Media Contact

Lynette Kalsnes,, 612-270-8531 

August 31, 2023

ANOKA, Minn. -- After fighting for years for the right to vote, two Minnesotans are suing to prevent that right from being yanked out from underneath them. 

Earlier this year, the Minnesota Legislature decided to restore the right to vote to 50,000 people with felony convictions who were out of prison and living in the community. Jennifer Schroeder and Elizer Darris were among those instrumental in helping win that right – and among the very first in the state to register when voting became legal on June 1. 

Both testified before the Legislature, lobbied and spoke at rallies for years to restore the vote for themselves and 50,000 others. Schroeder was infamously sentenced to 40 years of probation for drug possession, which barred her from voting until age 71; she became a drug and alcohol addiction counselor to help others. Darris is a prominent community organizer who registered people to vote even though he couldn’t vote himself.  

Now the Minnesota Voters Alliance (along with three individuals) seek to revoke that right and silence the voices and the vote of thousands. MVA filed suit in June challenging the new law, contending it violates the state Constitution, and the Legislature didn’t have authority to end the ban. 

The American Civil Liberties Union, ACLU of Minnesota and pro bono co-counsel Faegre Drinker Biddle & Reath LLP asked Anoka County District Court today to let them intervene on behalf of Schroeder and Darris to defend the new voting re-enfranchisement law.  

“Voting is one of the most fundamental rights and responsibilities we have as Americans, and our clients have fought long and successfully to make sure they and others could reclaim this power and have a say in their own futures,” said ACLU-MN staff attorney David McKinney. “The ACLU-MN will not stand idly by while a special-interest group attempts to steal their voice through this meritless lawsuit.” 

In 2019, the ACLU, ACLU-MN and Faegre Drinker filed suit to restore the vote on behalf of Schroeder, Darris and others. 

“Earlier this year, the Minnesota Supreme Court expressly held in our lawsuit that the government has broad discretion to determine how civil rights and the right to vote are restored following a felony conviction,” said Craig Coleman, a partner at Faegre Drinker. “Following that decision, Governor Walz signed into law a bill passed by the Legislature doing just that – restoring the right to vote to those not incarcerated but still under some form of government supervision.”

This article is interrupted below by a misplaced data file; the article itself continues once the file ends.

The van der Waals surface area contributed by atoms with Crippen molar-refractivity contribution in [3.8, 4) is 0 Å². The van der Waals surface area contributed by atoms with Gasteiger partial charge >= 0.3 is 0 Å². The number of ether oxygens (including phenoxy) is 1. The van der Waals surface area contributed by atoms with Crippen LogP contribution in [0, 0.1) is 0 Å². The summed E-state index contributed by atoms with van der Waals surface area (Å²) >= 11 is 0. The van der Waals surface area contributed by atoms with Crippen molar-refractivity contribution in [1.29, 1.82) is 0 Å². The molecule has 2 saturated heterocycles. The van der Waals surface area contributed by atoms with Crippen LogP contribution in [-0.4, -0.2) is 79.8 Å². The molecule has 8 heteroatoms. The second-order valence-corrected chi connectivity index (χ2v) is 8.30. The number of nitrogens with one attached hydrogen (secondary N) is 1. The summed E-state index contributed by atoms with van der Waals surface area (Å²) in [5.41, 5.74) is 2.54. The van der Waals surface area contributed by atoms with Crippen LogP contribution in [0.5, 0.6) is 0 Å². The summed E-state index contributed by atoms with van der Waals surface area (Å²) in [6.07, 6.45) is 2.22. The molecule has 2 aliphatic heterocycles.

"The decision to restore the vote ended a discriminatory law that led to racial disparities and inequality," said Julie Ebenstein, senior staff attorney with the ACLU's Voting Rights Project. "It was a critical step toward rehabilitation, redemption, and helping people rejoin their communities. The state should not move backward and take away a right the people have already won and are joyfully exercising." 

“I'm choosing to be part of this lawsuit because the people of Minnesota have spoken loudly: the democratic right to vote should include everyone,” Darris said. “When I initially championed this cause for those of us on felony probation, critics said the proper place for this debate was the Legislature, not the courts. We lobbied and passed this law. Yet here we are, facing a lawsuit aiming to negate our democratic process. I find it essential to be part of this legal battle to protect the voting rights that we've just regained, not just for me but for everyone else in my situation.” 

The ACLU-MN is part of the Restore the Vote Coalition, which fought for 20 years to win this right. 


2019: ACLU, ACLU-MN and Faegre Drinker file suit seeking to restore the vote on behalf of Schroeder, Darris and others. 

February 2023: The Minnesota Supreme Court rules in Schroeder, explicitly stating that the government has broad discretion to determine how civil rights and the right to vote are restored following a felony conviction. 

The Minnesota Legislature passes Restore the Vote legislation. 

March 2023: Governor Walz signs voter restoration into law. 

June 1, 2023: People who are living in the community on felony probation or supervision can now register and vote. 

June 29, 2023: The MVA sues to rescind this right. 

August 31, 2023: The ACLU, ACLU-MN and Faegre Drinker file a request to intervene in the lawsuit on behalf of Schoeder and Darris to protect voter restoration.